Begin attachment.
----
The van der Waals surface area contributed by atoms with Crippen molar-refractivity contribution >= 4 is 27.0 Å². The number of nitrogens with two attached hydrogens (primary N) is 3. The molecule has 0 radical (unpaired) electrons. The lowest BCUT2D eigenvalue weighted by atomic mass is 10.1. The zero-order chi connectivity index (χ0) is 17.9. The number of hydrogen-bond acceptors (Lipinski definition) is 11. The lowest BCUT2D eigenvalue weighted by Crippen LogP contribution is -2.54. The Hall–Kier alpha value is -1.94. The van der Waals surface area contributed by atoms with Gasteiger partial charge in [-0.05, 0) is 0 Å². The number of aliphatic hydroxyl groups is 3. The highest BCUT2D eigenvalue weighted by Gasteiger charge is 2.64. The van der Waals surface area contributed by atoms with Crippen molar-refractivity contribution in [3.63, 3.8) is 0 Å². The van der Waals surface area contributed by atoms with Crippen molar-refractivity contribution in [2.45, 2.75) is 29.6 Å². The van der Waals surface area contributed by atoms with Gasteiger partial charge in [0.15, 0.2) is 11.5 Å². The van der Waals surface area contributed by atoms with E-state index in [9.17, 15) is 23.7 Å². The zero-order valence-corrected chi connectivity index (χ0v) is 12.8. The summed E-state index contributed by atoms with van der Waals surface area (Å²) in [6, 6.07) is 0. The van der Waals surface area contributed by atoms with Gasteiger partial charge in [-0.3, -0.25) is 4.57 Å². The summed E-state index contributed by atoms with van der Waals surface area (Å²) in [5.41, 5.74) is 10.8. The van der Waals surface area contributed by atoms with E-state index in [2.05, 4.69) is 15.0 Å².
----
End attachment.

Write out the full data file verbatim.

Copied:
The van der Waals surface area contributed by atoms with Crippen molar-refractivity contribution >= 4 is 27.0 Å². The number of nitrogens with two attached hydrogens (primary N) is 3. The molecule has 0 radical (unpaired) electrons. The lowest BCUT2D eigenvalue weighted by atomic mass is 10.1. The zero-order chi connectivity index (χ0) is 17.9. The number of hydrogen-bond acceptors (Lipinski definition) is 11. The lowest BCUT2D eigenvalue weighted by Crippen LogP contribution is -2.54. The Hall–Kier alpha value is -1.94. The van der Waals surface area contributed by atoms with Gasteiger partial charge in [-0.05, 0) is 0 Å². The number of aliphatic hydroxyl groups is 3. The highest BCUT2D eigenvalue weighted by Gasteiger charge is 2.64. The van der Waals surface area contributed by atoms with Crippen molar-refractivity contribution in [3.63, 3.8) is 0 Å². The van der Waals surface area contributed by atoms with Crippen molar-refractivity contribution in [2.45, 2.75) is 29.6 Å². The van der Waals surface area contributed by atoms with Gasteiger partial charge in [0.15, 0.2) is 11.5 Å². The van der Waals surface area contributed by atoms with E-state index in [9.17, 15) is 23.7 Å². The zero-order valence-corrected chi connectivity index (χ0v) is 12.8. The summed E-state index contributed by atoms with van der Waals surface area (Å²) in [6, 6.07) is 0. The van der Waals surface area contributed by atoms with Gasteiger partial charge in [-0.3, -0.25) is 4.57 Å². The summed E-state index contributed by atoms with van der Waals surface area (Å²) in [5.41, 5.74) is 10.8. The van der Waals surface area contributed by atoms with E-state index in [2.05, 4.69) is 15.0 Å².